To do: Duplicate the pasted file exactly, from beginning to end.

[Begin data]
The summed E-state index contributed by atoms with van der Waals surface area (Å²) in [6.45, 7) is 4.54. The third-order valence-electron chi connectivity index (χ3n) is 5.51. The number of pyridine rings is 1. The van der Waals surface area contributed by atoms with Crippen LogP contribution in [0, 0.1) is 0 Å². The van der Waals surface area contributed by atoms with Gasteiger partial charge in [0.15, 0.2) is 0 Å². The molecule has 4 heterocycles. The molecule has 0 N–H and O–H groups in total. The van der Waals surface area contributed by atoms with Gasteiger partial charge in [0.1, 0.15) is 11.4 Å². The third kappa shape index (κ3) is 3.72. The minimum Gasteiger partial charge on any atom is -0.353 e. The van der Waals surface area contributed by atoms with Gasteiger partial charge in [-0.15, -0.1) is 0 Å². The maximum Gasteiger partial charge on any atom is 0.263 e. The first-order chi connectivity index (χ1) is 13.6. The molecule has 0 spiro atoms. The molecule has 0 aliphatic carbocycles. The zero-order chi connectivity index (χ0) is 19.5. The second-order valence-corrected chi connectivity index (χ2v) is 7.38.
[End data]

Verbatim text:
The summed E-state index contributed by atoms with van der Waals surface area (Å²) in [6.45, 7) is 4.54. The third-order valence-electron chi connectivity index (χ3n) is 5.51. The number of pyridine rings is 1. The van der Waals surface area contributed by atoms with Crippen LogP contribution in [0, 0.1) is 0 Å². The van der Waals surface area contributed by atoms with Gasteiger partial charge in [0.15, 0.2) is 0 Å². The molecule has 4 heterocycles. The molecule has 0 N–H and O–H groups in total. The van der Waals surface area contributed by atoms with Gasteiger partial charge in [0.1, 0.15) is 11.4 Å². The third kappa shape index (κ3) is 3.72. The minimum Gasteiger partial charge on any atom is -0.353 e. The van der Waals surface area contributed by atoms with Gasteiger partial charge in [-0.15, -0.1) is 0 Å². The maximum Gasteiger partial charge on any atom is 0.263 e. The first-order chi connectivity index (χ1) is 13.6. The molecule has 0 spiro atoms. The molecule has 0 aliphatic carbocycles. The zero-order chi connectivity index (χ0) is 19.5. The second-order valence-corrected chi connectivity index (χ2v) is 7.38.